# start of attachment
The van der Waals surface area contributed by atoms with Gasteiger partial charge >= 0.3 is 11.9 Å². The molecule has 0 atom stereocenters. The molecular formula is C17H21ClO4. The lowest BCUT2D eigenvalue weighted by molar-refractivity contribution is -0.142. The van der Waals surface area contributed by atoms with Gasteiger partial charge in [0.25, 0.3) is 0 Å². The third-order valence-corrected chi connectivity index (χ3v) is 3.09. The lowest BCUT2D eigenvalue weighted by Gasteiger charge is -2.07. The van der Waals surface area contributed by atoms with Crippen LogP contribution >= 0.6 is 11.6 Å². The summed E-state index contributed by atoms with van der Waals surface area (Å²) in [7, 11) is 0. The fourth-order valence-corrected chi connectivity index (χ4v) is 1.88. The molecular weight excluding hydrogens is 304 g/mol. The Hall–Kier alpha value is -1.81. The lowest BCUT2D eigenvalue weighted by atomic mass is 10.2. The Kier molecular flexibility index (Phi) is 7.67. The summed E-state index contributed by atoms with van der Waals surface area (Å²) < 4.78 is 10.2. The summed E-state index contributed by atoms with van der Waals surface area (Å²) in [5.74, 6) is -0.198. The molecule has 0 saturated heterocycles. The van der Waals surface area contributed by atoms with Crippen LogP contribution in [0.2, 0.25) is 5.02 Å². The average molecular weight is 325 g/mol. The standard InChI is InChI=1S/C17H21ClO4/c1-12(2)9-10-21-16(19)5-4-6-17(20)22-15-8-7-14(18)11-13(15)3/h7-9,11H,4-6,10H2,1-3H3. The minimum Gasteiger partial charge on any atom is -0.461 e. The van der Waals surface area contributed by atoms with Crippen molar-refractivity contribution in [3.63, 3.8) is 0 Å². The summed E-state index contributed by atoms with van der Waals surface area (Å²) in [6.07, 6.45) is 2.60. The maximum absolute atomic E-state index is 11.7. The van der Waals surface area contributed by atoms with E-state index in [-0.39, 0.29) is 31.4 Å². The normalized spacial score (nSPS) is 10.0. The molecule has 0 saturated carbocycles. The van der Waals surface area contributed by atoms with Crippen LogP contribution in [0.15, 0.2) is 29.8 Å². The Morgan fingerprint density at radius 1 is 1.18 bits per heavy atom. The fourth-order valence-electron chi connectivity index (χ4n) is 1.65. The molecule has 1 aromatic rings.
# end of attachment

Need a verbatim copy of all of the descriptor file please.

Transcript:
The van der Waals surface area contributed by atoms with Gasteiger partial charge >= 0.3 is 11.9 Å². The molecule has 0 atom stereocenters. The molecular formula is C17H21ClO4. The lowest BCUT2D eigenvalue weighted by molar-refractivity contribution is -0.142. The van der Waals surface area contributed by atoms with Gasteiger partial charge in [0.25, 0.3) is 0 Å². The third-order valence-corrected chi connectivity index (χ3v) is 3.09. The lowest BCUT2D eigenvalue weighted by Gasteiger charge is -2.07. The van der Waals surface area contributed by atoms with Crippen LogP contribution >= 0.6 is 11.6 Å². The summed E-state index contributed by atoms with van der Waals surface area (Å²) in [7, 11) is 0. The fourth-order valence-corrected chi connectivity index (χ4v) is 1.88. The molecular weight excluding hydrogens is 304 g/mol. The Hall–Kier alpha value is -1.81. The lowest BCUT2D eigenvalue weighted by atomic mass is 10.2. The Kier molecular flexibility index (Phi) is 7.67. The summed E-state index contributed by atoms with van der Waals surface area (Å²) < 4.78 is 10.2. The summed E-state index contributed by atoms with van der Waals surface area (Å²) in [5.74, 6) is -0.198. The molecule has 0 saturated heterocycles. The van der Waals surface area contributed by atoms with Crippen LogP contribution in [0.2, 0.25) is 5.02 Å². The average molecular weight is 325 g/mol. The standard InChI is InChI=1S/C17H21ClO4/c1-12(2)9-10-21-16(19)5-4-6-17(20)22-15-8-7-14(18)11-13(15)3/h7-9,11H,4-6,10H2,1-3H3. The minimum Gasteiger partial charge on any atom is -0.461 e. The van der Waals surface area contributed by atoms with Crippen molar-refractivity contribution in [3.63, 3.8) is 0 Å². The summed E-state index contributed by atoms with van der Waals surface area (Å²) in [6.07, 6.45) is 2.60. The maximum absolute atomic E-state index is 11.7. The van der Waals surface area contributed by atoms with E-state index in [-0.39, 0.29) is 31.4 Å². The normalized spacial score (nSPS) is 10.0. The molecule has 0 saturated carbocycles. The van der Waals surface area contributed by atoms with Crippen LogP contribution in [0.15, 0.2) is 29.8 Å². The Morgan fingerprint density at radius 1 is 1.18 bits per heavy atom. The fourth-order valence-electron chi connectivity index (χ4n) is 1.65. The molecule has 1 aromatic rings.